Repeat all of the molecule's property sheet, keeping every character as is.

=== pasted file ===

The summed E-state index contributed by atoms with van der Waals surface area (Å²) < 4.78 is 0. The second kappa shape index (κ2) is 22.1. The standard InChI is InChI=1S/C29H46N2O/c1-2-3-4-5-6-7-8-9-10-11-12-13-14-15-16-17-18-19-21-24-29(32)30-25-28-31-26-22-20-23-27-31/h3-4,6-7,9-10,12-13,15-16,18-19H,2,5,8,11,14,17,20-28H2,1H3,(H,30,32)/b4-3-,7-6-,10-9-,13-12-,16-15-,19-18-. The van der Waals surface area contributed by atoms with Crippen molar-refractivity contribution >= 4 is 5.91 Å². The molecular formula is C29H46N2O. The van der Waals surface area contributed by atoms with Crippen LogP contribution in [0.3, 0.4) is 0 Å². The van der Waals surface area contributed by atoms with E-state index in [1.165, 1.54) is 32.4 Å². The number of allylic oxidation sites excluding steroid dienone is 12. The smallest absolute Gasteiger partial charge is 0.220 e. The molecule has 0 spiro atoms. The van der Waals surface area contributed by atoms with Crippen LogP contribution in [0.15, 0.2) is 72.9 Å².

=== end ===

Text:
The summed E-state index contributed by atoms with van der Waals surface area (Å²) < 4.78 is 0. The second kappa shape index (κ2) is 22.1. The standard InChI is InChI=1S/C29H46N2O/c1-2-3-4-5-6-7-8-9-10-11-12-13-14-15-16-17-18-19-21-24-29(32)30-25-28-31-26-22-20-23-27-31/h3-4,6-7,9-10,12-13,15-16,18-19H,2,5,8,11,14,17,20-28H2,1H3,(H,30,32)/b4-3-,7-6-,10-9-,13-12-,16-15-,19-18-. The van der Waals surface area contributed by atoms with Crippen molar-refractivity contribution >= 4 is 5.91 Å². The molecular formula is C29H46N2O. The van der Waals surface area contributed by atoms with Crippen LogP contribution in [0.3, 0.4) is 0 Å². The van der Waals surface area contributed by atoms with E-state index in [1.165, 1.54) is 32.4 Å². The number of allylic oxidation sites excluding steroid dienone is 12. The smallest absolute Gasteiger partial charge is 0.220 e. The molecule has 0 spiro atoms. The van der Waals surface area contributed by atoms with Crippen LogP contribution in [0.15, 0.2) is 72.9 Å².